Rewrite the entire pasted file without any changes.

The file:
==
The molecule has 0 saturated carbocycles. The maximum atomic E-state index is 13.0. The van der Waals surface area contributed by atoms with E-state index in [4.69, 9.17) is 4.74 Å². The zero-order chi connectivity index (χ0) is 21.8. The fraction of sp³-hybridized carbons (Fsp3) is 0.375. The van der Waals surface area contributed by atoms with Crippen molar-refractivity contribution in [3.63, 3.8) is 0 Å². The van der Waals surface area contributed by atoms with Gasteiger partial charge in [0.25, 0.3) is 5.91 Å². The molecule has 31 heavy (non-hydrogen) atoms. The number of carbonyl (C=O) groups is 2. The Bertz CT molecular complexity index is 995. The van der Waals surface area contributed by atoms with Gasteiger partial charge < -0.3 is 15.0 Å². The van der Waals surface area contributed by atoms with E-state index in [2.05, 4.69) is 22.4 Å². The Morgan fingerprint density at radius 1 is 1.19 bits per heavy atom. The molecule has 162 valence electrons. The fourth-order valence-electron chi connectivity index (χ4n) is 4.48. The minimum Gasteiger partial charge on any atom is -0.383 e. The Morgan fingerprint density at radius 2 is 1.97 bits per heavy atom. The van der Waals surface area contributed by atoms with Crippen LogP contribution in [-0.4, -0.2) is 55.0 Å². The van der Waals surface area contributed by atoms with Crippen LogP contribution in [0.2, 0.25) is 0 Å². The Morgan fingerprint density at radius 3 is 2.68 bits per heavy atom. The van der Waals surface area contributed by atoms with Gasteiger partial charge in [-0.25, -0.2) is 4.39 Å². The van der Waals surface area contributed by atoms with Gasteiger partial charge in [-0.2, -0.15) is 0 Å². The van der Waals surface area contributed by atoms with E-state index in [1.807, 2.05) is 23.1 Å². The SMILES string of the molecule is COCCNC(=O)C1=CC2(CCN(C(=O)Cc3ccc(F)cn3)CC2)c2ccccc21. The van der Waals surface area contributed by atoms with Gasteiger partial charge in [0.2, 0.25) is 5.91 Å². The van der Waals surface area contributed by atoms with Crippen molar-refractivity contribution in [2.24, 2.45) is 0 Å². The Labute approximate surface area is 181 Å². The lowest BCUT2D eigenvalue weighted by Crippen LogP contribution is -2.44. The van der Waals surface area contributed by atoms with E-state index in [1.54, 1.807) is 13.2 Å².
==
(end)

The molecule has 0 saturated carbocycles. The maximum atomic E-state index is 13.0. The van der Waals surface area contributed by atoms with E-state index in [4.69, 9.17) is 4.74 Å². The zero-order chi connectivity index (χ0) is 21.8. The fraction of sp³-hybridized carbons (Fsp3) is 0.375. The van der Waals surface area contributed by atoms with Crippen molar-refractivity contribution in [3.63, 3.8) is 0 Å². The van der Waals surface area contributed by atoms with Gasteiger partial charge in [0.25, 0.3) is 5.91 Å². The molecule has 31 heavy (non-hydrogen) atoms. The number of carbonyl (C=O) groups is 2. The Bertz CT molecular complexity index is 995. The van der Waals surface area contributed by atoms with Gasteiger partial charge < -0.3 is 15.0 Å². The van der Waals surface area contributed by atoms with E-state index in [2.05, 4.69) is 22.4 Å². The Morgan fingerprint density at radius 1 is 1.19 bits per heavy atom. The molecule has 162 valence electrons. The fourth-order valence-electron chi connectivity index (χ4n) is 4.48. The minimum Gasteiger partial charge on any atom is -0.383 e. The Morgan fingerprint density at radius 2 is 1.97 bits per heavy atom. The van der Waals surface area contributed by atoms with Crippen LogP contribution in [-0.4, -0.2) is 55.0 Å². The van der Waals surface area contributed by atoms with Crippen LogP contribution in [0.2, 0.25) is 0 Å². The Morgan fingerprint density at radius 3 is 2.68 bits per heavy atom. The van der Waals surface area contributed by atoms with Gasteiger partial charge in [-0.25, -0.2) is 4.39 Å². The van der Waals surface area contributed by atoms with Gasteiger partial charge in [-0.2, -0.15) is 0 Å². The van der Waals surface area contributed by atoms with E-state index in [1.807, 2.05) is 23.1 Å². The SMILES string of the molecule is COCCNC(=O)C1=CC2(CCN(C(=O)Cc3ccc(F)cn3)CC2)c2ccccc21. The van der Waals surface area contributed by atoms with Gasteiger partial charge in [0.2, 0.25) is 5.91 Å². The van der Waals surface area contributed by atoms with Crippen molar-refractivity contribution in [2.24, 2.45) is 0 Å². The Labute approximate surface area is 181 Å². The lowest BCUT2D eigenvalue weighted by Crippen LogP contribution is -2.44. The van der Waals surface area contributed by atoms with E-state index in [1.54, 1.807) is 13.2 Å².